Snowmobile Mows Down Iditarod Dogs; Judge Calls It Terrorism

The Iditarod sled dog race made news in the worst possible way around 2 a.m. on Saturday morning, when a drunk driver on a snow machine attacked two teams on the trail. Snowmobile driver 27-year-old Arnold Demoski told the Alaska Dispatch News he was "blackout drunk" at the time of the incident. His sled plowed into the teams of Aliy Zirkle and Jeff King as they were traveling to the Yukon River checkpoint of Nulato, about 580 miles into the race. Nash, a 4-year-old dog on King's team was killed, and two other dogs were injured.

The Iditarod saw some 85 teams this year at the Anchorage starting point of 4th and D Street on Saturday, March 5 at 10 a.m. Each team must start with 16 dogs and finish with at least six. The race is 1,150 miles long, from Anchorage to Nome, and takes at least eight days to finish for those who make it.
Mushing in Alaska takes a special type of stamina. If the trail is too cold, the subzero temperatures make it almost impossible to ward off hypothermia. If it is too warm, the slush can make travel cumbersome. Mushers contend with snow blindness, frostbite, exhaustion, hallucinations due to lack of sleep, and the possibility of a wrong turn stranding them.

There are other hazards, too. Wolves frequent the wild spaces in Alaska. But probably the biggest, natural hazard facing mushers is moose. The world's most famous female musher, Susan Butcher, had to pull from the race in 1985, after a moose attacked her team. For twenty minutes, it charged and trampled her dogs, killing two of them and injuring 13 others. Finally, the musher following Butcher came along and shot the moose.

During the 2013 race, Alaska Public News reported an incident the Race Marshall called "one of the worst tragedies in Iditarod history." Rookie musher Paige Drobny stopped at the Unalakleet checkpoint, more than 700 miles into the race. She knew she had to leave her dog, Dorado behind. He had been getting stiff and she knew he wouldn't last through the rest of the race.
"Dorado was scheduled to fly back to Anchorage with a group of other dropped dogs, but high winds and blowing snow grounded commercial flights and more than 130 dogs remained in the checkpoint for more than three days. The majority of the dogs were moved inside, but Dorado was among 30 that were not. On the morning of March 15th, Dorado was found buried in drifted snow. Preliminary necropsy results show the dog died from asphyxiation."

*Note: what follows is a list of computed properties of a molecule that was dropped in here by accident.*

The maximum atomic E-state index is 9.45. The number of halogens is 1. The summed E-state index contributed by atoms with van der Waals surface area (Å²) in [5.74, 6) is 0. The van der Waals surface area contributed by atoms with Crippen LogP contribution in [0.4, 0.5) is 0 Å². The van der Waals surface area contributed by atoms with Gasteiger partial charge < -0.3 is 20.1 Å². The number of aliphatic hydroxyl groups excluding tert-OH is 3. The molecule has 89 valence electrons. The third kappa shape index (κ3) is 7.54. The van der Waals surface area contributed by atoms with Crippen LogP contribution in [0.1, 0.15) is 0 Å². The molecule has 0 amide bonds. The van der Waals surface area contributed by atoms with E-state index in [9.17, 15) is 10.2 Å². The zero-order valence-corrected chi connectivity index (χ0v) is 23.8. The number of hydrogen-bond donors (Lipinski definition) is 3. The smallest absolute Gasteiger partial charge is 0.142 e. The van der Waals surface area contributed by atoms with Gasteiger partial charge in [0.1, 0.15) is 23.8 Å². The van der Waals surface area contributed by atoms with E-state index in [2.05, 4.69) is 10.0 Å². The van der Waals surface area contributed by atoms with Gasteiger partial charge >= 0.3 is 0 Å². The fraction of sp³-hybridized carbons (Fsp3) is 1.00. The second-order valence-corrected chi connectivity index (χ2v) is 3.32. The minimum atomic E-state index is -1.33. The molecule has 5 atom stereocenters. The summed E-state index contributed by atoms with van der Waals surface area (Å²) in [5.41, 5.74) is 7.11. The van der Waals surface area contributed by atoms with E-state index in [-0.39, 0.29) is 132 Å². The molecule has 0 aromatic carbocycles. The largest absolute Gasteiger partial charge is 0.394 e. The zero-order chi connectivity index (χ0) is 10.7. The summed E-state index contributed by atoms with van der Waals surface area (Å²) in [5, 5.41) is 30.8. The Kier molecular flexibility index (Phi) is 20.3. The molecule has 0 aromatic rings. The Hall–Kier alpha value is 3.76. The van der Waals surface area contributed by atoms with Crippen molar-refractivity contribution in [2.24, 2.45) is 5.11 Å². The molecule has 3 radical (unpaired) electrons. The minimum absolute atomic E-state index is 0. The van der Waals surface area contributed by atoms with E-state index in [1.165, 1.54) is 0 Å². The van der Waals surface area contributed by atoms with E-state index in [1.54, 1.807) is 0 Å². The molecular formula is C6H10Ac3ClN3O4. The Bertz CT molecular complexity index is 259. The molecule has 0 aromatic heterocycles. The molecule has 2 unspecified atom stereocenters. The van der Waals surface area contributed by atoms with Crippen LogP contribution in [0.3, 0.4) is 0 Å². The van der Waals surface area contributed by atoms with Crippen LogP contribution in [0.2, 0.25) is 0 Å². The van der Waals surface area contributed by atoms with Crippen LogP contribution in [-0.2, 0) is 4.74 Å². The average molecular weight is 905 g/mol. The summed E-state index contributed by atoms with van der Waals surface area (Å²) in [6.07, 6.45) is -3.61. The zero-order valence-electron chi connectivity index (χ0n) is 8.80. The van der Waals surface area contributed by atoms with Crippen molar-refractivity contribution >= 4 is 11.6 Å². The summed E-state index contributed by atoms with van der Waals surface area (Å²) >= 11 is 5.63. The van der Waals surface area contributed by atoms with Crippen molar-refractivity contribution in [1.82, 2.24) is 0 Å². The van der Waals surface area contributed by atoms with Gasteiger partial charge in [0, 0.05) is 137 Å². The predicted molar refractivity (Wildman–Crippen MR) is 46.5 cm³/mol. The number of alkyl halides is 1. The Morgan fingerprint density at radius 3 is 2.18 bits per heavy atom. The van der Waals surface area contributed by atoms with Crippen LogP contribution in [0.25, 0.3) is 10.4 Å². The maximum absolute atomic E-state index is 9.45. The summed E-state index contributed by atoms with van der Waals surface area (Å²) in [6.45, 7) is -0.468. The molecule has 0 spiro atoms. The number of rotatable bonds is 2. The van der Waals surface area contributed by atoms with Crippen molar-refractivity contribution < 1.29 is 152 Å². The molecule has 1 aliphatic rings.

Following this tragedy, the racing committee determined to have better facilities for dropped dogs at the check points.Moose and inclement weather have taken their toll on a number of races. Dogs have died of pneumonia, hypothermia and other unknown causes. But snowmobiles present a different sort of ominous threat.

In a story by the StarTribune, a team from Finland Minnesota was struck by a snowmobile on the Yukon River in the 2008 Iditarod. The impact killed Jennifer Freking's three-year-old dog Lorne, and injured a second dog named Aries. Freking's sister, Cindy Elkins, told the StarTribune that Freking had heard the snowmobile coming for quite some time, but despite the musher's head lamps, the driver didn't slow down.

"It's actually not that unusual. Dog teams all over the nation live in fear of snowmobilers. There have been many instances of snowmobiles killing and injuring sled dog teams."
The high mortality of sled dogs in the Iditarod is causing animal rights activists to protest. According to PETA, dogs die every year running the race. "The dogs' feet become bruised and bloodied, cut by ice, and just plain worn out from the tremendous stretch of ground that they cover. Many pull muscles, incur stress fractures, or become sick with intestinal viruses or bleeding stomach ulcers." PETA added that, as a volunteer veterinarian for the race, Scott Moore "saw dogs with torn Achilles tendons, dehydration, diarrhea, hypothermia, hyperthermia, inflammation in the wrists, and soreness in shoulders from the harnesses."

USA Today sportswriter Jon Saraceno dubbed the race the "Ihurtadog."

Victims of the 2016 drunk driving incident, mushers Aliy Zirkle and Jeff King, are determined to press on and finish the race. Daily Kos said that villagers from Nulato, the place in which Demoski lives, will have a fundraiser selling crafts to offer a gesture of compensation to King and Zirkle.

UPDATE Tuesday March 15:

According to Fox News, Dallas Seavey won his third straight Iditarod Trail Sled Dog Race today. Seavey completed the race in a race in a record time of 8 days, 11 hours, 20 minutes, 16 seconds. He arrived in Nome at 2:20 a.m this morning.

According to the Fairbanks Daily News-Miner, bail of $50,000 was set for Arnold Dumoski, the 26-year-old man who smashed into two sled dog teams, killing one dog and injuring four others.

Magistrate Romano DiBenedetto, a former prosecutor, did not take the 12 criminal charges lightly.

"If these allegations are proven to a jury, it could amount to be an act of terrorism. If the state had asked for $500,000, I probably would have granted it."
The complaints said that the snowmobile approached Zirkle at about 40 miles an hour, hitting her sled and flipping two of her dogs. Zirkle grabbed her lead dog, trying to pull him out of the way as the snowmobile was turning to slide toward her sideways. She grabbed a race marker, which she held out toward the driver, and he drove off.

When Demoski collided with King's team, he was going approximately 100 miles per hour, the report said. He killed one dog and injured four others, one critically, before driving off.

If Demoski's bail is made, prosecutor Bill Spiers is insisting that one condition be that he is not allowed to operate a motor vehicle.

"I don't want him to drive anything at all—not even a scooter."
King and Zirkle are still in the race and pressing on to the finish.

[Image via Matt Cooper/Shutterstock]